Blast and Impact Dynamics

Department of Civil & Structural Engineering

Prof. Andy Tyas

Head of group, Professor in Blast and Impact Engineering

Contact

a.tyas@sheffield.ac.uk
+44 (0) 114 222 5735

Department of Civil and Structural Engineering
Sir Frederick Mappin Building
Mappin Street,
Sheffield,
S1 3JD

Profile

Andrew Tyas is a graduate of Loughborough University of Technology, who spent five years working in civil engineering design practice before returning to academia. He received his PhD in for University of Sheffield for a DERA sponsored study of impact dynamics and was appointed Lecturer in Structural Design in 1997.

His teaching interests include structural analysis, design and blast and impact dynamics. He is particularly interested in helping students develop the confidence and maturity to produce suitable design ideas at the initial concept stage. He has been closely involved with the growth of the innovative MEng degree in Structural Engineering and Architecture, accredited by both the IStructE and RIBA, and has developed close links with the School of Architecture at Sheffield, leading to a number of teaching publications. He is currently First and Second Year Undergraduate Tutor.

Dr Tyas is head of the blast and impact research group in the Department of Civil and Structural Engineering, managing the testing laboratory at Harpur Hill, Buxton where research into blast physics and the response of structures to rapid dynamic loading is conducted. He is also a Director of Blastech Ltd, a University spin-out company offering consultancy and commercial testing services to industry in the field of blast and impact loading of structures. Additionally, he collaborates with Matthew Gilbert in the development of computational optimisation-based methods for the design of structures.

Qualifications

PhD (University of Sheffield)

Research project(s)

Strain-rate effects in quartz sand

Sand
Soil-filled wire and geotextile gabions are commonly used to construct perimeter walls and other defensive infrastructure in military bases. They serve to protect personnel and key assets from the effects of blast and fragmentation. The attenuating properties of soil make it a highly effective defence against such threats, and as...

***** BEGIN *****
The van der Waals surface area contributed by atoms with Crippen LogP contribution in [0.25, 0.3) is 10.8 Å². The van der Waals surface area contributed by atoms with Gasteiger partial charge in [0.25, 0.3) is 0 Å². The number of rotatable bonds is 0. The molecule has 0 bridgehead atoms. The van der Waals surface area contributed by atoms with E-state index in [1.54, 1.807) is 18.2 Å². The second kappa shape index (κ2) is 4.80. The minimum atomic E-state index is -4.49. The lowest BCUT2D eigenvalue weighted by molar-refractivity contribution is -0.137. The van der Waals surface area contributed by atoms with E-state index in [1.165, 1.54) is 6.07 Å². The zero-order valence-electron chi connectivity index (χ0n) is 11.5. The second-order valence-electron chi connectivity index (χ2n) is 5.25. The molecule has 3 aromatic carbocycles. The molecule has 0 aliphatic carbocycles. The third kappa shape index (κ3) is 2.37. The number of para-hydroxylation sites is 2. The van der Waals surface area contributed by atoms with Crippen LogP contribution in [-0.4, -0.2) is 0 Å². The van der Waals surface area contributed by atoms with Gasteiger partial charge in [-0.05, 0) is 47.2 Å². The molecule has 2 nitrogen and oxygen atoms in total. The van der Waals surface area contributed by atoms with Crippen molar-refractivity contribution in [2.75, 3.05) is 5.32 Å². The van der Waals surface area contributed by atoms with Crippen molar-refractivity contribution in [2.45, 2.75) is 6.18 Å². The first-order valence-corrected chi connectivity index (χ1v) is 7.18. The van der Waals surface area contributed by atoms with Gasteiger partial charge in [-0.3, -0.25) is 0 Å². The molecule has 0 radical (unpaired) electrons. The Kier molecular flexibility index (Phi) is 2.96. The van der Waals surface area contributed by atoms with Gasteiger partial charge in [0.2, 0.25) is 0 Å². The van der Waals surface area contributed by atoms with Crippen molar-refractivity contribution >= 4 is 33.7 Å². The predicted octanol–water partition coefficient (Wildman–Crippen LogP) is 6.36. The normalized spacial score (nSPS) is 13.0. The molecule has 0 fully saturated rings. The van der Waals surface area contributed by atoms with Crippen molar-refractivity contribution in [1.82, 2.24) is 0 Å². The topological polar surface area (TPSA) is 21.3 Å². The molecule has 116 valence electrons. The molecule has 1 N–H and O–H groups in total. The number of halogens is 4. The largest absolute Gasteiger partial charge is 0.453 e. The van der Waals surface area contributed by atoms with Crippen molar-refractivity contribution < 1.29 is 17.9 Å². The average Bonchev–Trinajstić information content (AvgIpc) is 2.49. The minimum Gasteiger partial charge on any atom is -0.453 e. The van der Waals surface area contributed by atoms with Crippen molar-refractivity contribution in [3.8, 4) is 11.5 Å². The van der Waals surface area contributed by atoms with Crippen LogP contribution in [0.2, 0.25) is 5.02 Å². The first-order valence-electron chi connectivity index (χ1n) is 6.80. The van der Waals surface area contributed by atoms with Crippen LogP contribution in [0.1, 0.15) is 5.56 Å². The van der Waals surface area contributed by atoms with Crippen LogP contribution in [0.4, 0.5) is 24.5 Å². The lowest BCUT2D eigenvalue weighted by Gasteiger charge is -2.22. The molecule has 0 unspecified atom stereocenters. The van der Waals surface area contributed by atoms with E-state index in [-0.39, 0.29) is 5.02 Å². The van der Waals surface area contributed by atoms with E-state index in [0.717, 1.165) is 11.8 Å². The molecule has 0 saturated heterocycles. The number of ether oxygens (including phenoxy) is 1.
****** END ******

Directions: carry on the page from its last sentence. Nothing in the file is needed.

Publication(s)

(2017). Predicting the role of geotechnical parameters on the output from shallow buried explosives. International Journal of Impact Engineering, 102 (21-22), pp. 117-128. (Full Text).
(2016). Effects of strain rate and moisture content on the behaviour of sand under one-dimensional compression. Experimental Mechanics, 56 (9), pp. 1625-1639. (Full Text)., Abstract: The influence of strain rate and moisture content on the behaviour of a quartz sand was assessed using high-pressure quasi-static (0.001 /s) and high-strain-rate (1000 /s) experiments under uniaxial strain. Quasi-static compression to axial stresses of 800 MPa was carried out alongside split...
(2016). Design of a partially confined split Hopkinson pressure bar. In Proceedings of 24th International Symposium on Military Aspects of Blast and Shock.
(2016). Energy absorption in lattice structures in dynamics: Experiments. International Journal of Impact Engineering, 89 (2), pp. 49-61. (Full Text).
(2016). Experimentation and modelling of near field explosions. In Proceedings of the 24th Military Aspects of Blast and Shock (Full Text).
(2016). Localised variations in reflected pressure from explosives buried in uniform and well-graded soils. In Proceedings of the 24th Military Aspects of Blast and Shock (Full Text).
(2016). Reflected pressures from explosives buried in idealised cohesive soils. In Proceedings of the 24th Military Aspects of Blast and Shock (Full Text).

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